Lower rates of use are encouraging, of course, but 39.9% of students still adds to up a very large number. The National Survey on Drug Use and Health, another nationally representative drug-related survey, estimated that 2.33 million 12- to 17-year-olds were new users of alcohol in 2014. And 1.41 million used an illicit drug (of whom 1.2 million tried marijuana). In 2014 and 2015, one in 30 12- to-17-year-olds used marijuana on a daily basis, which is 3.3 times more than in 1991, when it was about one in 100. Among 12th-graders only, the proportion in 2015 was much higher, with one in 17 using marijuana on a daily basis.

As for other, “harder” drugs, we can see that past-year usage rates are considerably and understandably lower. The use of cocaine, which in 2015 had an overall past-month usage rate of 1.7%, has seen a steady decline across all three grades over the last 16 years. Among 12th-graders, annual use in 2015 was at a historic low of 2.5%. There were, however, still 117,000 new 12- to 17-year-old cocaine users in 2014 by the NSDUH’s count (equivalent to every person in Ann Arbor, Michigan, where the MTF study is analyzed).

A key part of understanding why young people take drugs lies in noticing when they first try them. The National Survey on Drug Use and Health asks more than 70,000 respondents when they first try drugs and separates their answers into two categories: (1) the average age of all persons who try various drugs and (2) the average age of persons who try the drugs before reaching the age of 21. Both averages are shown in the graphic above for 15 different substance categories.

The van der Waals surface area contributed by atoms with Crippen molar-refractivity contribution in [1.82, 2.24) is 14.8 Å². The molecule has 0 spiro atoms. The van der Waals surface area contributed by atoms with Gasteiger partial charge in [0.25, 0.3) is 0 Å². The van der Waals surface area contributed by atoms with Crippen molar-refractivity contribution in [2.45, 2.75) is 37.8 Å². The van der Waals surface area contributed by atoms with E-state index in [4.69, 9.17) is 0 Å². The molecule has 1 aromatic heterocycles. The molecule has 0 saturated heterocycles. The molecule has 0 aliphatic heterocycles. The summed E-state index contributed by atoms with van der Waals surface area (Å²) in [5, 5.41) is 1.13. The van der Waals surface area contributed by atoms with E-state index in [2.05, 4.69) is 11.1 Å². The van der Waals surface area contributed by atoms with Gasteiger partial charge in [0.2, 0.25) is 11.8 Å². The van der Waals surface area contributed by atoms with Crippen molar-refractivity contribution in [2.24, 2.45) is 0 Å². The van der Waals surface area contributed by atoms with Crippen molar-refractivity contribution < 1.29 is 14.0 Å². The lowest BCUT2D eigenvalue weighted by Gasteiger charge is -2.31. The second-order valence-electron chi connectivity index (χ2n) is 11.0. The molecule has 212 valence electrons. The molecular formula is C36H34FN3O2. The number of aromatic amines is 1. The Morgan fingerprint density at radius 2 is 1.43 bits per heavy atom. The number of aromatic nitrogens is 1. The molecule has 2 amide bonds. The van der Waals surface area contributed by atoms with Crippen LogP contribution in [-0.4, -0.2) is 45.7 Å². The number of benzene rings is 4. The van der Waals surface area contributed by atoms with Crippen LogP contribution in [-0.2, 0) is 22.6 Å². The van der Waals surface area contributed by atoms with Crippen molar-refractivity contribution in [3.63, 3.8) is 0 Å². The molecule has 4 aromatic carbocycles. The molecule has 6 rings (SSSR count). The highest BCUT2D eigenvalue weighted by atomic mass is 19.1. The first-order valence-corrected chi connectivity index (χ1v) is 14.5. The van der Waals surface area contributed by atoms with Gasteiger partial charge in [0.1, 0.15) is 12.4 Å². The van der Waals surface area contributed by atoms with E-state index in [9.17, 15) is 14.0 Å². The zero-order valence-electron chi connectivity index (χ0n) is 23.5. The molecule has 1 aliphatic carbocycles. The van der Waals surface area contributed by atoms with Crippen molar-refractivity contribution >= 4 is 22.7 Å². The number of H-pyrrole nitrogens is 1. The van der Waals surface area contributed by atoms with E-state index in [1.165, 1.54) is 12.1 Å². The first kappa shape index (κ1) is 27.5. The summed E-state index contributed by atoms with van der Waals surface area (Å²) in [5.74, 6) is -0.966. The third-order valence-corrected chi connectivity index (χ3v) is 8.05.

We can see that none of the drugs is, on average and across all persons, first tried before the age of 17. The closest is alcohol, at 17.6, followed by cigarettes exactly a year later, at 18.6. Then come marijuana (19.4), LSD (19.7), and stimulants (22), all of which fall outside of high school. But if we consider only persons who first tried drugs before they were 21, we see something interesting. The average initiation ages aren’t 18, 19, or 20, they are 16 for any illicit drug, 16.1 for sedatives, 16.3 for marijuana, 17.3 for LSD, and so on. In other words, the people who start early really do start early.

There are several key factors that play a role in when a young person first chooses to use a particular substance, including how he or she perceives its benefits versus its drawbacks, and from a purely practical point of view, how easily they can acquire it.

In part two of Juveniles on Drugs, we’ll see how both of these factors have changed over the last 15 years, as well as how easy it is for young people to acquire illicit drugs, and how using one drug in particular correlates with a host of socially damaging behaviors. Skip ahead to part three to see how a young person’s home life correlates with his or her use of a dozen different drugs.

Sources

  1. The Monitoring the Future study, the University of Michigan, 2014 and 2015
  2. The National Survey on Drug Use and Health, 2014
  3. United States. Select Panel for the Promotion of Child Health. (1981). Better health for our children: a national strategy : the report of the Select Panel for the Promotion of Child Health to the United States Congress and the Secretary of Health and Human Services. [Washington, D.C.]: U.S. Dept. of Health and Human Services, Public Health Service, Office of the Assistant Secretary for Health and Surgeon General.
  4. Johnston, L. D., O’Malley, P. M., Miech, R. A., Bachman, J. G., & Schulenberg, J. E. (2016). Monitoring the Future national survey results on drug use, 1975-2015: Overview, key findings on adolescent drug use. Ann Arbor: Institute for Social Research, The University of Michigan.
  5. United States Census Bureau, 2013.